Obama forms commission on long lines to vote
(CNN) — Taking steps to make good on a pledge from his State of the Union Address, President Obama signed an executive order Thursday that establishes a bipartisan panel to address long lines at polling stations and other voter irregularities.
“When any Americans – no matter where they live or what their party – are denied that right simply because they can’t wait for five, six, seven hours just to cast their ballot, we are betraying our ideals,” Obama said during the State of the Union. “We can fix this, and we will. The American people demand it. And so does our democracy.”
The new panel will be led by two leading election lawyers from each party, Benjamin Ginsburg and Robert Bauer. Ginsburg has served as counsel to the Republican National Committee and most recently to Mitt Romney’s presidential campaign while Bauer is the former White House counsel under President Obama.
“I’m asking two long-time experts in the field, who’ve recently served as the top attorneys for my campaign and for Governor Romney’s campaign, to lead it,” Obama also said during the State of the Union. “We can fix this, and we will. The American people demand it. And so does our democracy.”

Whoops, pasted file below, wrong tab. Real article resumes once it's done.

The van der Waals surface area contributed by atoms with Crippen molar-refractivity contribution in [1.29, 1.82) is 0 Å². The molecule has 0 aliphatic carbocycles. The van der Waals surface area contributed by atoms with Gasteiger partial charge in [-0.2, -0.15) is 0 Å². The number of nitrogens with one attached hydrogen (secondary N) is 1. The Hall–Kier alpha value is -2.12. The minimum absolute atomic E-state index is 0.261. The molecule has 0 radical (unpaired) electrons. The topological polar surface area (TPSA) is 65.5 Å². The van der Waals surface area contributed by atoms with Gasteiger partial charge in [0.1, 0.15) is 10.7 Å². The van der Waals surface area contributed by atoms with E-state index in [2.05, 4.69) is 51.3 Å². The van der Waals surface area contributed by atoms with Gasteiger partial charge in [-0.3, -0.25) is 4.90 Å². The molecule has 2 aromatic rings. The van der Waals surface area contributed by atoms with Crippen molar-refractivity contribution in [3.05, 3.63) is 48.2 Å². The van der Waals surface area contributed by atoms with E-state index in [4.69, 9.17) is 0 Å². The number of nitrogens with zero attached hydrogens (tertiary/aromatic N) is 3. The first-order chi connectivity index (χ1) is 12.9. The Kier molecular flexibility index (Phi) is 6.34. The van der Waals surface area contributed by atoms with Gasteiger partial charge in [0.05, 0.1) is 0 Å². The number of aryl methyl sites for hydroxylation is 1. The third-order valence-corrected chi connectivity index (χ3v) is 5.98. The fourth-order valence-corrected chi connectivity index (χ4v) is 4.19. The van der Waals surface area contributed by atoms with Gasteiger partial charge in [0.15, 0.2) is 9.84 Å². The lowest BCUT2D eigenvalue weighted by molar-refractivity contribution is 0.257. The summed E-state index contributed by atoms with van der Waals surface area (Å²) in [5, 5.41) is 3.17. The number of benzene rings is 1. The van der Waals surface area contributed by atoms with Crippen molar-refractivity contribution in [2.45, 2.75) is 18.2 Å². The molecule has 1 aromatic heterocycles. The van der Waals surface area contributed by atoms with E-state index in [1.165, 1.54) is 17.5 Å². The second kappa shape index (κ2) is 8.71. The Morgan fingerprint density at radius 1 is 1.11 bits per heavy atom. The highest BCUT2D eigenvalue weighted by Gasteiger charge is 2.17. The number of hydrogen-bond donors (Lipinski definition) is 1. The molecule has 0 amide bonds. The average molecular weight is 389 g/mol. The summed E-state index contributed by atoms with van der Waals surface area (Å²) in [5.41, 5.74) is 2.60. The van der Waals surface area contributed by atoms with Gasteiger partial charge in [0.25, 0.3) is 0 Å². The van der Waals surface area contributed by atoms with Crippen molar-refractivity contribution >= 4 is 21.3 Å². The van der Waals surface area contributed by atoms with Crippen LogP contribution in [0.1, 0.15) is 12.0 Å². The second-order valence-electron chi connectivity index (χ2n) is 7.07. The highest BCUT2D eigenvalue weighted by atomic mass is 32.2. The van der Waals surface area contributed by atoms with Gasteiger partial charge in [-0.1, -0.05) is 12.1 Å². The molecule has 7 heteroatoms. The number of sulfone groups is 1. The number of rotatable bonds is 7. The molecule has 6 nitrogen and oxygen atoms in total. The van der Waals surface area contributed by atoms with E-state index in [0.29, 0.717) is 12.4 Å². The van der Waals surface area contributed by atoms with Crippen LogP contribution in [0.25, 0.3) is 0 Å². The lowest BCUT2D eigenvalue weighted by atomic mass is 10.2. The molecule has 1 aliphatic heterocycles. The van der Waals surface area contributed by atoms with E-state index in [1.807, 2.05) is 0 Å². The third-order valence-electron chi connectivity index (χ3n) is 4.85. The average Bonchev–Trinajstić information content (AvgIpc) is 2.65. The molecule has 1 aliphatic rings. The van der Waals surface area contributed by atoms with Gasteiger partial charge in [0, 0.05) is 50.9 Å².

The panel only has the power to make recommendations. State and local authorities are tasked with administering elections and ultimately have the final say on resource allocations. Moreover, only Congress has the power to create national standards around early voting, voter ID laws and means of registration.
The US Supreme Court heard challenges to the Voting Rights Act earlier this month which could allow states to make voting more restrictive.
CNN’s Jessica Yellin contributed this report